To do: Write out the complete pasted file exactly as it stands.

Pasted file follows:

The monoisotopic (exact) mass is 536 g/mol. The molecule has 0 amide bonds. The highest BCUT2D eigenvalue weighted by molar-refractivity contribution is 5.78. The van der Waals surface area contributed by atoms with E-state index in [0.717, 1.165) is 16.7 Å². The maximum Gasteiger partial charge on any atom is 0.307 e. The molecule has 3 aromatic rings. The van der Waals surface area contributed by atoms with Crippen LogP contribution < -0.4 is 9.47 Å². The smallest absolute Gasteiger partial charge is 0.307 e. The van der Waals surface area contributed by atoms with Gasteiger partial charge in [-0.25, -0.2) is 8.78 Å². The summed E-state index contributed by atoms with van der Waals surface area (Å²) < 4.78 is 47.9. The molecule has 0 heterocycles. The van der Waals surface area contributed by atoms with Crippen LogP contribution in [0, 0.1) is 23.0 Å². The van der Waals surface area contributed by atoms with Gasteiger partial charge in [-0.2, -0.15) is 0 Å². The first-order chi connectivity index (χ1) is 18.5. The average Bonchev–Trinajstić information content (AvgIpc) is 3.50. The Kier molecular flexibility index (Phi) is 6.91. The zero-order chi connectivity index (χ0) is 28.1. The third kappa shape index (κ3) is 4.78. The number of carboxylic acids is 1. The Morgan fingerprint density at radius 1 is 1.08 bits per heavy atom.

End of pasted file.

The monoisotopic (exact) mass is 536 g/mol. The molecule has 0 amide bonds. The highest BCUT2D eigenvalue weighted by molar-refractivity contribution is 5.78. The van der Waals surface area contributed by atoms with E-state index in [0.717, 1.165) is 16.7 Å². The maximum Gasteiger partial charge on any atom is 0.307 e. The molecule has 3 aromatic rings. The van der Waals surface area contributed by atoms with Crippen LogP contribution < -0.4 is 9.47 Å². The smallest absolute Gasteiger partial charge is 0.307 e. The van der Waals surface area contributed by atoms with Gasteiger partial charge in [-0.25, -0.2) is 8.78 Å². The summed E-state index contributed by atoms with van der Waals surface area (Å²) < 4.78 is 47.9. The molecule has 0 heterocycles. The van der Waals surface area contributed by atoms with Crippen LogP contribution in [0, 0.1) is 23.0 Å². The van der Waals surface area contributed by atoms with Gasteiger partial charge in [-0.2, -0.15) is 0 Å². The first-order chi connectivity index (χ1) is 18.5. The average Bonchev–Trinajstić information content (AvgIpc) is 3.50. The Kier molecular flexibility index (Phi) is 6.91. The zero-order chi connectivity index (χ0) is 28.1. The third kappa shape index (κ3) is 4.78. The number of carboxylic acids is 1. The Morgan fingerprint density at radius 1 is 1.08 bits per heavy atom.